NCLT Weeds Out Frivolous Cases
Mumbai: India’s dedicated bankruptcy courts are admitting fewer cases brought by trade creditors,lendingcredencetothe exercise that aims to recover about ₹ 8 lakh crores in bad debts by lenders and direct the flow of credit to more productive sectors of theeconomy. Casesfromtrade creditors before the National CompanyLawTribunals(NCLT) are now on the wane, and its firm approachtonotallowflimsycomplaints to be admitted before its benches is also facilitating many out-of-court settlements.
Since the beginning of the year, operational creditors filed 184 cases — or 57% of the total in different NCLTs, show data by Vinod Kothari & Company, a financialconsultantforinsolvency proceedings.NCLTcourtsadmitted only 67 (37%) cases of these. The rest are dismissed or withdrawn or settled outside court. “Due to effective and time-bound Operational Creditor Statistics admitted dismissed
withdrawn or others process of IBC (Insolvency and Bankruptcy Code), many frivolouscasesarebeingfiledbyoperational creditors at NCLTs as pressure tactic for dispute settlement or civil recovery,” said Pavan Kumar Vijay, founder of Corporate Professionals, closely associated with IBC process.
The rate of admission is much higher in cases filed by financial creditors. “Such cases by trade creditorsarenowseenthwarting t he broader obj e c t ive of Insolvencymoves.Evendifferent NCLTmembersareseenexpressing reservations over such cases. Many are either dismissed or settled outside court,” Vijay said. New Delhi NCLT has dismissed the case between Smart Timing SteelandNationalSteelandAgro IndustriesonMay19thisyear,citing no merit in the case. NCLT observed the operational creditor - S mar t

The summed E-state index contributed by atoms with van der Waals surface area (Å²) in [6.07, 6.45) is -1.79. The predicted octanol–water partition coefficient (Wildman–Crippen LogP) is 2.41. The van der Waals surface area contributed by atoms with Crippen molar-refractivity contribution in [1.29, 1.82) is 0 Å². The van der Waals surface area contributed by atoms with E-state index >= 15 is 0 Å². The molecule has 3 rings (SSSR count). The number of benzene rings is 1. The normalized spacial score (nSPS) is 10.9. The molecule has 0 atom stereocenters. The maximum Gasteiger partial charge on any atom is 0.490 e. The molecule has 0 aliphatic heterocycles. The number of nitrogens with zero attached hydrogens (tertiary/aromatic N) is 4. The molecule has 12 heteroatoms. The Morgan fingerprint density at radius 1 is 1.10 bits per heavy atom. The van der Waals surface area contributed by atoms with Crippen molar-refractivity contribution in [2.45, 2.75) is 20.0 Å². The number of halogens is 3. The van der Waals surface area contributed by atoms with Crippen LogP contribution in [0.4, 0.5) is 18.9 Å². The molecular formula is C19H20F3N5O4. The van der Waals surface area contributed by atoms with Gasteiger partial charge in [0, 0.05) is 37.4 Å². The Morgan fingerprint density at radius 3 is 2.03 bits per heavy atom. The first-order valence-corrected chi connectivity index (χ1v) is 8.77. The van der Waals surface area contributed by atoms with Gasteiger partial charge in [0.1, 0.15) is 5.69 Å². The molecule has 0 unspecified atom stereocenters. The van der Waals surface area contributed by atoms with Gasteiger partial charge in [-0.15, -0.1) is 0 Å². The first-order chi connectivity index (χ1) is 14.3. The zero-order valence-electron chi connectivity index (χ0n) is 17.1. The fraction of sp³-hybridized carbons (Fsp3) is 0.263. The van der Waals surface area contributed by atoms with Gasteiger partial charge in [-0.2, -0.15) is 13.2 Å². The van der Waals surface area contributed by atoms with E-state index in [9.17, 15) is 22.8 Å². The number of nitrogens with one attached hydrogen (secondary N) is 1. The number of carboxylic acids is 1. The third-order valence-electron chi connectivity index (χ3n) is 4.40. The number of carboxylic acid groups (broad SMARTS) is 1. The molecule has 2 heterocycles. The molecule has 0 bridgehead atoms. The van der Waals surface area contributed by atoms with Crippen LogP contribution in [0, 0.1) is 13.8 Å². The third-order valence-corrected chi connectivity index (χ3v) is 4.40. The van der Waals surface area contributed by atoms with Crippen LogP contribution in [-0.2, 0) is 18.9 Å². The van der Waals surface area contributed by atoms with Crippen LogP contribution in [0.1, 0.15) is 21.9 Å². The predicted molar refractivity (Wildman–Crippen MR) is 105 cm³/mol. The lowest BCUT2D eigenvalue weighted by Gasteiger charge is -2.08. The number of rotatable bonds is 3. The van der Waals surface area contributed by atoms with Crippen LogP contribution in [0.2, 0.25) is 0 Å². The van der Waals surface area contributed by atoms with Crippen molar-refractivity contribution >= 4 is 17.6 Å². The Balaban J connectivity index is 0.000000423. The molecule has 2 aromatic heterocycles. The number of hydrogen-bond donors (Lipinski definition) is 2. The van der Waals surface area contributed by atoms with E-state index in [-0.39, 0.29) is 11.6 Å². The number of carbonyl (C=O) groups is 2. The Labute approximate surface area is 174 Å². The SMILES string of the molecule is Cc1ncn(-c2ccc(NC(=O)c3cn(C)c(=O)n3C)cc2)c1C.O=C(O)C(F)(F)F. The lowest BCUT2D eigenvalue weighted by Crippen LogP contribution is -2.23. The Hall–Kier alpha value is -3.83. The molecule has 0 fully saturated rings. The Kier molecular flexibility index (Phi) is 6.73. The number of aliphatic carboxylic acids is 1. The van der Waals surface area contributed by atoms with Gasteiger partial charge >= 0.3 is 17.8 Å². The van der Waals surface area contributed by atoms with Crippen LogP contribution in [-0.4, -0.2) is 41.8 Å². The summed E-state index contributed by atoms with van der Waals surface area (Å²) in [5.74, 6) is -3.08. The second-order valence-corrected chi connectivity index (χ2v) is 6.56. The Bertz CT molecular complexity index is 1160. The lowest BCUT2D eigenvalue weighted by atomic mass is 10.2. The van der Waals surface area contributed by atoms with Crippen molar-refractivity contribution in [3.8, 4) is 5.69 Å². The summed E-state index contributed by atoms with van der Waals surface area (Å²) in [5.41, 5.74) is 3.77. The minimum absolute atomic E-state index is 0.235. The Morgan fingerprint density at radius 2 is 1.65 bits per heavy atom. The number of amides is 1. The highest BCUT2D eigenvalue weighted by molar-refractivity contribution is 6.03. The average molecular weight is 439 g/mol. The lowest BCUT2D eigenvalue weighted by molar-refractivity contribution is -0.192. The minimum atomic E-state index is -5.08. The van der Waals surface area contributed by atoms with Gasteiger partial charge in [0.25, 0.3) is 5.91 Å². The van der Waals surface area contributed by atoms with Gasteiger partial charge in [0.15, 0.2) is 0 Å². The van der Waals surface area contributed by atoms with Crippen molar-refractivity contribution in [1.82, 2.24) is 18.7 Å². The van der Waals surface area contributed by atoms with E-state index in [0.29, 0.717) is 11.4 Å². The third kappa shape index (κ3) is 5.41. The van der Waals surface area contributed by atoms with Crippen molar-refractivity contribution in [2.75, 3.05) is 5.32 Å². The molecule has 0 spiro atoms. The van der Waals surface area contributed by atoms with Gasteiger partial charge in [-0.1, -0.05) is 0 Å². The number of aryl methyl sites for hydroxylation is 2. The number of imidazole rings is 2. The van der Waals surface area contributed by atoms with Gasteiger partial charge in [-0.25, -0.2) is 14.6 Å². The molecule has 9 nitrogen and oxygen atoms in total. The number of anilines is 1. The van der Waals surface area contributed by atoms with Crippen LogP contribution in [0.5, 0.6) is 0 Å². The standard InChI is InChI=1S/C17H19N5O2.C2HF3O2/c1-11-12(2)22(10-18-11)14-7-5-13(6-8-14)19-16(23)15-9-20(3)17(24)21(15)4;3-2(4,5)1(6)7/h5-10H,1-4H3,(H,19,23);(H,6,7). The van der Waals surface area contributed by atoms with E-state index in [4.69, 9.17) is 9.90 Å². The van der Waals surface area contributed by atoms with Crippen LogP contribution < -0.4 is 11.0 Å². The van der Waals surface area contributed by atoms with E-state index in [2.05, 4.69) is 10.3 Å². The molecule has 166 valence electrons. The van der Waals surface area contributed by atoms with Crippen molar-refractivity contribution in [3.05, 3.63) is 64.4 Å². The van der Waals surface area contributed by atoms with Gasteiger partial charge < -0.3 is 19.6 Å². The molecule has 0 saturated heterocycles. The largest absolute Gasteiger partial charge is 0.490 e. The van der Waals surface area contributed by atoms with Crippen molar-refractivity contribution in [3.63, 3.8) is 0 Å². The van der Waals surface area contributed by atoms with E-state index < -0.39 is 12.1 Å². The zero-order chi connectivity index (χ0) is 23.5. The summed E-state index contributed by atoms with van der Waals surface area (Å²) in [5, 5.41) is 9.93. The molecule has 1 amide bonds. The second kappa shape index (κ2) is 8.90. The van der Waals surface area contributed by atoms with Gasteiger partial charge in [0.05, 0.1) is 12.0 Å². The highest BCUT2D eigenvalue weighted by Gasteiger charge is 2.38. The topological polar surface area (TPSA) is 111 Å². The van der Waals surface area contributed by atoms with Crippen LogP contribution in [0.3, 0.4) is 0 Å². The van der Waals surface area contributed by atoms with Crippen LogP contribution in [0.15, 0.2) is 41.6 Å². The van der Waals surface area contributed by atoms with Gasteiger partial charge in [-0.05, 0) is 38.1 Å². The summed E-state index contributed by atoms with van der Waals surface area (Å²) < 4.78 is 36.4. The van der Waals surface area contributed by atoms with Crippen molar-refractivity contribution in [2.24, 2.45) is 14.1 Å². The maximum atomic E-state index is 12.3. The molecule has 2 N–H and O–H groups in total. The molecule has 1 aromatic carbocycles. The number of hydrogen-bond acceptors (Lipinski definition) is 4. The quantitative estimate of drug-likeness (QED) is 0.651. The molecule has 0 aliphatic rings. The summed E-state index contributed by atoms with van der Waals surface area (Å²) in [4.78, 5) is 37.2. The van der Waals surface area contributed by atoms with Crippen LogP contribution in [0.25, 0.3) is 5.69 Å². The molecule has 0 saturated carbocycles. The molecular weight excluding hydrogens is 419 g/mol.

Timing - failed to furnish the certificate from its bank on non-receipt of paymentfromthedateof demand noticetillthedateof fillingof petition. “The (IBC) Code is not a law meantforrecoveryof dues–there are commercial courts and civil courts to handle money suits,” said Vinod Kothari, a chartered accountant who is a practising insolvencyprofessional.“Theenactment of the Code creates a vacuumforoperationalcreditors –forcingthemtoruntoNCLTsfor resolution, where they are sent back with reprimand.” “The more stringent requirements for an operational creditor’s application and the NCLTs’ welcome approach in scrutinising and rejecting frivolous applications has set the right tone,” said Babu Sivaprakasam, Partner at Economic Laws Practice (ELP). “It is slowly but definitely dawning on such applicants that IBC is not a recovery tool and has to be invoked very judiciously, weigh
ing the objectives of the code.”
Corporate Debtor Financial Creditor